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Turkana neighbours celebrate peace in annual festival

Thursday April 19 2018

Turkana cultural festival

First Lady Margaret Kenyatta (centre) attends the Fourth Turkana Tourism and Cultural Festival at the Ekalees Cultural Centre in Lodwar. With her is the host Turkana Governor Josphat Nanok (second right) and Tharaka Nithi Governor Muthomi Njuki (second left). PHOTO | JARED NYATAYA | NATION MEDIA GROUP 

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Communities from three countries that have fought for decades but which have enjoyed peace for the last four years converged in Turkana County on Thursday to celebrate their harmonious co-existence. 

The border communities from South Sudan, Ethiopia and Uganda joined their counterparts from Kenya in the fourth edition of the Turkana Cultural Festival in Lodwar. 

The festival, popularly branded Tobong'u Lore (Turkana for welcome home) by the county government, has been praised for enabling former warring communities embrace peace.

It is the fourth time the three-day event is being held and the Turkanas from Kenya, Toposas from South Sudan, Karamojong from Uganda and Nyangatom from Ethiopia had an opportunity to showcase their cultural dances and attires.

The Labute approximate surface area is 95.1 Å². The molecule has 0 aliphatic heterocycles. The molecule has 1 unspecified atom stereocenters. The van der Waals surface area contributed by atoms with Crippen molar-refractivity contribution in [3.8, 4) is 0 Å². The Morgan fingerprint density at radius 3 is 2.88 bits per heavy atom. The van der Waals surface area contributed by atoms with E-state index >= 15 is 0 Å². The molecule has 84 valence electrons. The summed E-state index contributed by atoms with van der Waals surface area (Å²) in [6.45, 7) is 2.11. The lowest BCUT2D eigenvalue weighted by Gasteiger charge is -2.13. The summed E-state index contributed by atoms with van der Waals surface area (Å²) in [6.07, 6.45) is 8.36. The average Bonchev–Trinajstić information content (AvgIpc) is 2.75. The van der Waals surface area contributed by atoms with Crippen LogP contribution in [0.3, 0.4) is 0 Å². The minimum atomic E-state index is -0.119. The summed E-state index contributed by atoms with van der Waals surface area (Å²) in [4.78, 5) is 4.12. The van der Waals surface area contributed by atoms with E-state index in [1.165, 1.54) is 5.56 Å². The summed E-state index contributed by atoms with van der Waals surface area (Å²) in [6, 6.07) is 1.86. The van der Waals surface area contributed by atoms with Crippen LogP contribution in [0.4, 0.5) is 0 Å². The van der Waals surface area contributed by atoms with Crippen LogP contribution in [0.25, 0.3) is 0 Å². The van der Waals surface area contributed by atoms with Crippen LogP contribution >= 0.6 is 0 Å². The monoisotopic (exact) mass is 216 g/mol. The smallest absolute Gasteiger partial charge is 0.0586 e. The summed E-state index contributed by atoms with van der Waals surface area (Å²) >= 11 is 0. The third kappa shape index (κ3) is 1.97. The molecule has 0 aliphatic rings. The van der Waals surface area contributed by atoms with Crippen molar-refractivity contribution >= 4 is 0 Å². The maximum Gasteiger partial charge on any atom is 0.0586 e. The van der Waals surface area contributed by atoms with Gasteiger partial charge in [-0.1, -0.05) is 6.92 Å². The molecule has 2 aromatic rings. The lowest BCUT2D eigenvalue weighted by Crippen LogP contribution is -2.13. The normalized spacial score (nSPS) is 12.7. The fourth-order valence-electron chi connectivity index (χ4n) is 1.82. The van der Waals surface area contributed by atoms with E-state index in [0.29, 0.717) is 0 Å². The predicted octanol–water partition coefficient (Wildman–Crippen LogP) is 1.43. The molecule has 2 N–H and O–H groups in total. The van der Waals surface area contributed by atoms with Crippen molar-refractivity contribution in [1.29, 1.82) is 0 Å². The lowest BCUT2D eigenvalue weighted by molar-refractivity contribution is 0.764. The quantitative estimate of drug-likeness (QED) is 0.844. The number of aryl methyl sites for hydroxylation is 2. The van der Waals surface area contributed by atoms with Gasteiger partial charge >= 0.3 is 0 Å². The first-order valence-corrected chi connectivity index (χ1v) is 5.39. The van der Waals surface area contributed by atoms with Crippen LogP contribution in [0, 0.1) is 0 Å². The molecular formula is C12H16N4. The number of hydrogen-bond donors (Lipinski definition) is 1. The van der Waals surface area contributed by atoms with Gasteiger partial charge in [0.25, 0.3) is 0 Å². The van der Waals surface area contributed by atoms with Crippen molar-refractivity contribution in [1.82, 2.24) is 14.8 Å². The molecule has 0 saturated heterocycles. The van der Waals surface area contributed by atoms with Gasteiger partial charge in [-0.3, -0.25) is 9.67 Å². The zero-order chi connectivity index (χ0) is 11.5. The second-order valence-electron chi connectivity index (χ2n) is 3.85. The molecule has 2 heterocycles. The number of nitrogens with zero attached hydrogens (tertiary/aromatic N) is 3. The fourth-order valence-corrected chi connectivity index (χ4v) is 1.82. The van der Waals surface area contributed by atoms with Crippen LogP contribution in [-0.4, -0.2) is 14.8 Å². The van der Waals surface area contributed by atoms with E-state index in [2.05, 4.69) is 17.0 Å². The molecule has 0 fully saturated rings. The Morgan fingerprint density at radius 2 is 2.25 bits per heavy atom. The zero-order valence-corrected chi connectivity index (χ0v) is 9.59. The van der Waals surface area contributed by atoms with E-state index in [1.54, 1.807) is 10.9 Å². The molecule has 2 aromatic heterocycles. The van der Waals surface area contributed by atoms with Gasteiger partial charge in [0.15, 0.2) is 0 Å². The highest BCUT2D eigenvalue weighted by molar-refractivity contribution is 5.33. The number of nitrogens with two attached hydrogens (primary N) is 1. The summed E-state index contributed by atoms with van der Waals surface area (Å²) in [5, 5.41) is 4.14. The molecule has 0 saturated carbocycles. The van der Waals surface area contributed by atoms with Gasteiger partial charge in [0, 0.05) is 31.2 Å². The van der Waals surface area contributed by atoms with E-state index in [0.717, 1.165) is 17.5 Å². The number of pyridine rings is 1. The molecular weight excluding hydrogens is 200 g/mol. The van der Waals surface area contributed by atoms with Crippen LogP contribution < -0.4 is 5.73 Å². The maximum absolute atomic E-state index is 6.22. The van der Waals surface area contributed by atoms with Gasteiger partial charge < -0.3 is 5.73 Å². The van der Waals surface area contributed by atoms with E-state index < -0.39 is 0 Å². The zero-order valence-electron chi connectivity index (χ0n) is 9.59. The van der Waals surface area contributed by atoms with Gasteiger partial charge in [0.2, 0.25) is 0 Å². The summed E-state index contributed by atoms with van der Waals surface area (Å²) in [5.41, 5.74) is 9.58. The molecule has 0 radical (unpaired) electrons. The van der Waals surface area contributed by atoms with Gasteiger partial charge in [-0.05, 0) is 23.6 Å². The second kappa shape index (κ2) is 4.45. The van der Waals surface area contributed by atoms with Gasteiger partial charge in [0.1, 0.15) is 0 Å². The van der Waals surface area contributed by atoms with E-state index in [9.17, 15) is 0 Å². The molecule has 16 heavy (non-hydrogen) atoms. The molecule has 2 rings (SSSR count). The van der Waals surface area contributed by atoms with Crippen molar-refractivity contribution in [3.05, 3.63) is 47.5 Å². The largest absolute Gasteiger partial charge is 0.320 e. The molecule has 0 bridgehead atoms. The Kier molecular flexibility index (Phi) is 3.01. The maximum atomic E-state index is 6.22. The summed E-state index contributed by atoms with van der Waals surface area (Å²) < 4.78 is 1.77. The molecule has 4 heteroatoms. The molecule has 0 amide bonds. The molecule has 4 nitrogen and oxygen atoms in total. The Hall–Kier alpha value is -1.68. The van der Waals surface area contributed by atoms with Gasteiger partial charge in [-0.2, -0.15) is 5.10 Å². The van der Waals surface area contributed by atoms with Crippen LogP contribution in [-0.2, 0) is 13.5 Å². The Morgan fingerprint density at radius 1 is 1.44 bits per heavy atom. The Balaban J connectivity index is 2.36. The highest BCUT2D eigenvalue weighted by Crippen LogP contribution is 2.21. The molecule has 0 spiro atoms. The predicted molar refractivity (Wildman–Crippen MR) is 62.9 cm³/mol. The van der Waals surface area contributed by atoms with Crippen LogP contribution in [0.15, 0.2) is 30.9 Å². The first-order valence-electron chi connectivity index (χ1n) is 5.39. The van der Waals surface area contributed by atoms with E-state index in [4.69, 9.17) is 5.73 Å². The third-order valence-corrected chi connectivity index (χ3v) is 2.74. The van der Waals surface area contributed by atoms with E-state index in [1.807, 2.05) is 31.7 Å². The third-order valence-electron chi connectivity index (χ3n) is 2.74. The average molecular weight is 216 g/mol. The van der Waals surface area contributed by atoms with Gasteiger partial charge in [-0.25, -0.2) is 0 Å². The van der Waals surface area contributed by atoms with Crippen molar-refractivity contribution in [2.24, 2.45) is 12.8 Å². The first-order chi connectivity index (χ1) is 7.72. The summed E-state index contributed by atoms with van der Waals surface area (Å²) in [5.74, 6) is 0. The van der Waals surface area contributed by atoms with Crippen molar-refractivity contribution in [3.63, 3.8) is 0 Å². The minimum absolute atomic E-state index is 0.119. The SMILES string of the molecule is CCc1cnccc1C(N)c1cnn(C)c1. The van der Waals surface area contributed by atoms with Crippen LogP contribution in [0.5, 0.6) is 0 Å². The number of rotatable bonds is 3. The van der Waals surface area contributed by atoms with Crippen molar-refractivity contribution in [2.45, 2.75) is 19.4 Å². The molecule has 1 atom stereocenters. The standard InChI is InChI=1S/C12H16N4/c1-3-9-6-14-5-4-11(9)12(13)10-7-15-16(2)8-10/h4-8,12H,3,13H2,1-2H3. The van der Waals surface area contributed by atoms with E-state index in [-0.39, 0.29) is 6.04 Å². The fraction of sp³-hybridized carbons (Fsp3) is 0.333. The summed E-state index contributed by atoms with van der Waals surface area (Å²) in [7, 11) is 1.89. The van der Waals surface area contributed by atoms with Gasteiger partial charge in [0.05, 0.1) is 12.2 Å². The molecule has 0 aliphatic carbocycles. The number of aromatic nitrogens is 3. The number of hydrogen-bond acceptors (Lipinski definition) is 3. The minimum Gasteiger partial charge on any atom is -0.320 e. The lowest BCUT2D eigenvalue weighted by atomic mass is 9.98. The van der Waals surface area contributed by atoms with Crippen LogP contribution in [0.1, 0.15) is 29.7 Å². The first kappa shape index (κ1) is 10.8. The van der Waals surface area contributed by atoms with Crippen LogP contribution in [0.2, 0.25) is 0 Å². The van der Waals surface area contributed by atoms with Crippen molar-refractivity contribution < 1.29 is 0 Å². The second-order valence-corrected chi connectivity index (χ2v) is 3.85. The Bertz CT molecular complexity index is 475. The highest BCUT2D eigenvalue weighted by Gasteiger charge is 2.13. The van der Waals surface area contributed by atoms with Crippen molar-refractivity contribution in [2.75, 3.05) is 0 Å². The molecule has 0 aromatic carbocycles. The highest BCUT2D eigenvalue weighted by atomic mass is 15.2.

The first event was held in 2014 but the county did not stage the fete last year because of the General Election.


Turkana Governor Josphat Nanok said the communities had enjoyed peace since the festival was launched five years ago.

Other than celebrating the Turkana's culture, the annual event allows communities to interact with their neighbours and appreciate their cultural diversities.

"This festival is to celebrate peace. These are neighbours who have been fighting over pasture for their livestock and boundaries, but since we started this festival we have seen peace return," said Mr Nanok.

The opening of this year's festival was graced by the First Lady Margaret Kenyatta.

"It is not only to celebrate Turkana's culture but it has helped promote harmonious living among the communities. Bringing together communities helps us tolerate one another," she said. 

The First Lady said it was important for communities to appreciate their cultures, adding it helps them understand who they are.

The event was also attended by various delegations from the neighbouring countries.

Uganda’s Karamoja Affairs Minister John Byabagambi and South Sudan’s Eastern Equatorial Region Governor Lius Lobong were among foreign dignitaries to attend the cultural festival.

Locally, governors Muthomi Njuki (Tharaka Nithi), Alex Tolgos (Elgeyo-Marakwet), Stanley Kiptis (Baringo), Prof Lonyangapuo (West Pokot and Daniel Chemno (Uasin Gishu deputy governor) attended the festival.